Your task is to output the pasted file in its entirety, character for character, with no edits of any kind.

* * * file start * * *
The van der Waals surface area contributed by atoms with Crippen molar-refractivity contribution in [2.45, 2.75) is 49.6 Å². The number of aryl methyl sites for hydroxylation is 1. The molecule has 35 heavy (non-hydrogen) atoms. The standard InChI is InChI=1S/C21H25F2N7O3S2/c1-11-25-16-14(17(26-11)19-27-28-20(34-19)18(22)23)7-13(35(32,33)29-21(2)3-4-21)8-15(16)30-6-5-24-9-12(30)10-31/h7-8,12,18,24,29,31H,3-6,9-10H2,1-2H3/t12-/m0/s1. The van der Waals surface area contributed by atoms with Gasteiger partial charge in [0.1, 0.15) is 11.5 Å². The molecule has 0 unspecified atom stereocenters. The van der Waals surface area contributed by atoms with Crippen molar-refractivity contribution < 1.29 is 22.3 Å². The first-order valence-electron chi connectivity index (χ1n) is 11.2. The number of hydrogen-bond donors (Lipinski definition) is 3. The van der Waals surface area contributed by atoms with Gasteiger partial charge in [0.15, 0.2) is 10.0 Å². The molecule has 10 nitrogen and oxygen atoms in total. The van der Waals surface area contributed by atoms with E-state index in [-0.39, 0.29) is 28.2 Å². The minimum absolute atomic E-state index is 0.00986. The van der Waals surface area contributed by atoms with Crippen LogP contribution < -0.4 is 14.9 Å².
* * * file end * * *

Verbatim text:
The van der Waals surface area contributed by atoms with Crippen molar-refractivity contribution in [2.45, 2.75) is 49.6 Å². The number of aryl methyl sites for hydroxylation is 1. The molecule has 35 heavy (non-hydrogen) atoms. The standard InChI is InChI=1S/C21H25F2N7O3S2/c1-11-25-16-14(17(26-11)19-27-28-20(34-19)18(22)23)7-13(35(32,33)29-21(2)3-4-21)8-15(16)30-6-5-24-9-12(30)10-31/h7-8,12,18,24,29,31H,3-6,9-10H2,1-2H3/t12-/m0/s1. The van der Waals surface area contributed by atoms with Gasteiger partial charge in [0.1, 0.15) is 11.5 Å². The molecule has 0 unspecified atom stereocenters. The van der Waals surface area contributed by atoms with Crippen molar-refractivity contribution < 1.29 is 22.3 Å². The first-order valence-electron chi connectivity index (χ1n) is 11.2. The number of hydrogen-bond donors (Lipinski definition) is 3. The van der Waals surface area contributed by atoms with Gasteiger partial charge in [0.15, 0.2) is 10.0 Å². The molecule has 10 nitrogen and oxygen atoms in total. The van der Waals surface area contributed by atoms with E-state index in [-0.39, 0.29) is 28.2 Å². The minimum absolute atomic E-state index is 0.00986. The van der Waals surface area contributed by atoms with Crippen LogP contribution < -0.4 is 14.9 Å².